Therapy and service dogs join students on campus


Puppy Pose. Junior Haylee Shepard brings her dog, Spree, to school with her everyday for support. Photo by Nyan Clarke

Samantha Goldblum

Puppy Pose. Junior Haylee Shepard brings her dog, Spree, to school with her everyday for support. Photo by Nyan Clarke

As every new school year begins, the campus welcomes new students and faculty. But this year, man’s best friend has a newfound presence at Marjory Stoneman Douglas High School, as therapy dogs and service dogs can both be found on campus.

Each day during both lunch periods, two to four therapy dogs are available in the courtyard for MSD students to interact with and pet. The dogs are provided by various organizations on a volunteer basis and scheduled by the Broward County Public Schools Department of Diversity, Prevention and Intervention.

In the school’s Media Center, students can also interact with and pet River, a 4-month-old Bernedoodle. Bernedoodles blend the loyalty of the Bernese mountain dog with the cleverness of a poodle.

River, a therapy dog in training,  belongs to Media Specialist Diana Haneski. River was donated from Utah Bernedoodles, a breeder in Idaho, so that MSD students could have a permanent therapy dog on campus.

“When I see people whose days are so greatly brightened just by the sight of River, that’s when I know it is all worth keeping her here for students and teachers to enjoy every day,” Haneski said.

Therapy dogs are intended to provide comfort and affection to people in various settings. These animals have intensive obedience training, and their presence has been proven to lower stress levels.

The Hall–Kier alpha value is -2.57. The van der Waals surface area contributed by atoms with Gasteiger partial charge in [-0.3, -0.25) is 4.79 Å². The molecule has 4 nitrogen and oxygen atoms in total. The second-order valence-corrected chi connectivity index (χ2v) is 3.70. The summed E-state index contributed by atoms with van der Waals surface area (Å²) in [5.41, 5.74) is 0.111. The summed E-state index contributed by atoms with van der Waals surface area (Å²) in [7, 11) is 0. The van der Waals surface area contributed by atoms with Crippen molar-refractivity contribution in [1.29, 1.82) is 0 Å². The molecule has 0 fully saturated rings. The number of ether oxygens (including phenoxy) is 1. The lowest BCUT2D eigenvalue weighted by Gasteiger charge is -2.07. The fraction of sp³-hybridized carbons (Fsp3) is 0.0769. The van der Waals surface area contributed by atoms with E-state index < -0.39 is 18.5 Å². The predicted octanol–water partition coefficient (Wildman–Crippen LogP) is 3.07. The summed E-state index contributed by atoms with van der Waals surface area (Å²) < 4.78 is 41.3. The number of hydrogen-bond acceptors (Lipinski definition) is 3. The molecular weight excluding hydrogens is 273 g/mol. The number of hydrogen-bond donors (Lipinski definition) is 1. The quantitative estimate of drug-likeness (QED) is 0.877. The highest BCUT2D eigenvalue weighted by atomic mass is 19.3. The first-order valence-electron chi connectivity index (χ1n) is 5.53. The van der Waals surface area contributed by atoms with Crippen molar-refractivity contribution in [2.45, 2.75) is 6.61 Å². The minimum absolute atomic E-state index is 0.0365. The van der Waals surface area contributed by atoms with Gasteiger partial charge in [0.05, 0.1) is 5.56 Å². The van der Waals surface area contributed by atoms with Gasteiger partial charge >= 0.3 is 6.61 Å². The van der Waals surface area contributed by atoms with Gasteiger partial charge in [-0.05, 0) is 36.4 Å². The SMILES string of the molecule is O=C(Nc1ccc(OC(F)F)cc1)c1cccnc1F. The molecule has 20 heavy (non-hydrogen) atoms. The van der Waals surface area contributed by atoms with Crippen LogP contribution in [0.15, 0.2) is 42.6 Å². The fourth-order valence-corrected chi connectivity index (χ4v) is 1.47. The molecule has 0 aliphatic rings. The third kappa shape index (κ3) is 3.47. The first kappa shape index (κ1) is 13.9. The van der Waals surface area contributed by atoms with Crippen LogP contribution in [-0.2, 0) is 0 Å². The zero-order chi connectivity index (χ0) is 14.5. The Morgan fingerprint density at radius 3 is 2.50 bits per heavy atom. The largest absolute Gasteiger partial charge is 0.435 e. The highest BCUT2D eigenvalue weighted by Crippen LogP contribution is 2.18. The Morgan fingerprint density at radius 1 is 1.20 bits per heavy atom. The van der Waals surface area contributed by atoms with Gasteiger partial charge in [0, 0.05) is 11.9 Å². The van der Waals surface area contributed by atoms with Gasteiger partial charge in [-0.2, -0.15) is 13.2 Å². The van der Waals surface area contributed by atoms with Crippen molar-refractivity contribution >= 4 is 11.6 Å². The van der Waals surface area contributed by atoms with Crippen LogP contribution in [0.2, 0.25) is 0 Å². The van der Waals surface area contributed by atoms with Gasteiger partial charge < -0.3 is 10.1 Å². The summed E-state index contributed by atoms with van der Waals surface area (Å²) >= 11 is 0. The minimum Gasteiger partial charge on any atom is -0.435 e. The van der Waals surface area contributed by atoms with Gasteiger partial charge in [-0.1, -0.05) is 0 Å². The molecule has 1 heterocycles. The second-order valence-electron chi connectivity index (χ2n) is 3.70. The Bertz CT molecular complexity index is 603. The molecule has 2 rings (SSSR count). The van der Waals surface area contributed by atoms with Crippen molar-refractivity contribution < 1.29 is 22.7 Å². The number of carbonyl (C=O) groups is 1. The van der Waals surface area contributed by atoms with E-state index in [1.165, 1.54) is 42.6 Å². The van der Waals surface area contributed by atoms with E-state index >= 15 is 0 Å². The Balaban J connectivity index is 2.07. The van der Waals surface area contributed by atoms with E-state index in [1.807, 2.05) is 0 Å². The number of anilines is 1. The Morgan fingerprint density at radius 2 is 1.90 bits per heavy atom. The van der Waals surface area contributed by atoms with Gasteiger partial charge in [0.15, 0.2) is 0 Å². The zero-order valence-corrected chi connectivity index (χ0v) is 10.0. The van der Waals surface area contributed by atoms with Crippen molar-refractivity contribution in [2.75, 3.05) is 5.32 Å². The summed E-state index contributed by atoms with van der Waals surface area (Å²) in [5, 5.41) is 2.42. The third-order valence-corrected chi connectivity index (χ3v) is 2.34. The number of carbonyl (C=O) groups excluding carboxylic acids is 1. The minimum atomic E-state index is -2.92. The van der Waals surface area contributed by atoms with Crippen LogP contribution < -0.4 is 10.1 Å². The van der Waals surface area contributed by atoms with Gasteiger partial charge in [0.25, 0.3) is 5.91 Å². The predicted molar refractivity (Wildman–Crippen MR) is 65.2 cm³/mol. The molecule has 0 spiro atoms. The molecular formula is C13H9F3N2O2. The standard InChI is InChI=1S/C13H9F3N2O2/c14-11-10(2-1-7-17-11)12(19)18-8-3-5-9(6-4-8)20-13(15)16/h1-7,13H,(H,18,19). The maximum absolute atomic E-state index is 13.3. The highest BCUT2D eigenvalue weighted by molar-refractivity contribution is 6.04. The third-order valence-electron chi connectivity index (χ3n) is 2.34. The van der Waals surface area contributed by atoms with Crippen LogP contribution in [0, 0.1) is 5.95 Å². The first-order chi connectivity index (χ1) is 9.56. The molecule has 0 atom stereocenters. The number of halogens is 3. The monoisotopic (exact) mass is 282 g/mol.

“The dogs around campus have made me feel more comfortable and excited to be at school,” junior Leah Goldberg said. “I wake up earlier just to get to school and see my furry friends.”

In contrast to therapy dogs, service dogs are trained to help a specific person with a disability and/or other specific needs. For example, they might aid individuals who suffer from visual impairment, deafness or seizures. Most service dogs wear an identifying vest or signage to alert others that they are trained working animals and should not be pet or played with.

Three MSD students have approved service dogs that accompany them around campus. Only students who have completed the approval process with Broward County Public Schools may bring their service dog to school.

Spree, a German Shepherd, accompanies junior Haylee Shepard to school every day. Spree completed both Good Citizen training and Service Training before she was provided to Shepard by Guardian Angel Medical Service Dogs. This organization trains puppies to become working service dogs for people in need.

“Having Spree with me helps to reduce my anxiety levels,” Shepard said. “She always behaves in class which helps me not be distracted and stay on task.”

Senior Madeleine Wilford brings her 1-year-old German shepherd and Belgian malenwall mix, Annya. Wilford gives all of her commands to Annya in German so that no one other than Wilford can command her.

“Having Annya at school with me makes being here so much easier every day, and she can be very therapeutic,” Wilford said.

The dogs at MSD provide a helping paw to those in need, offering special comfort to make their day a bit brighter.

This story was originally published in the October 2018 Eagle Eye print edition.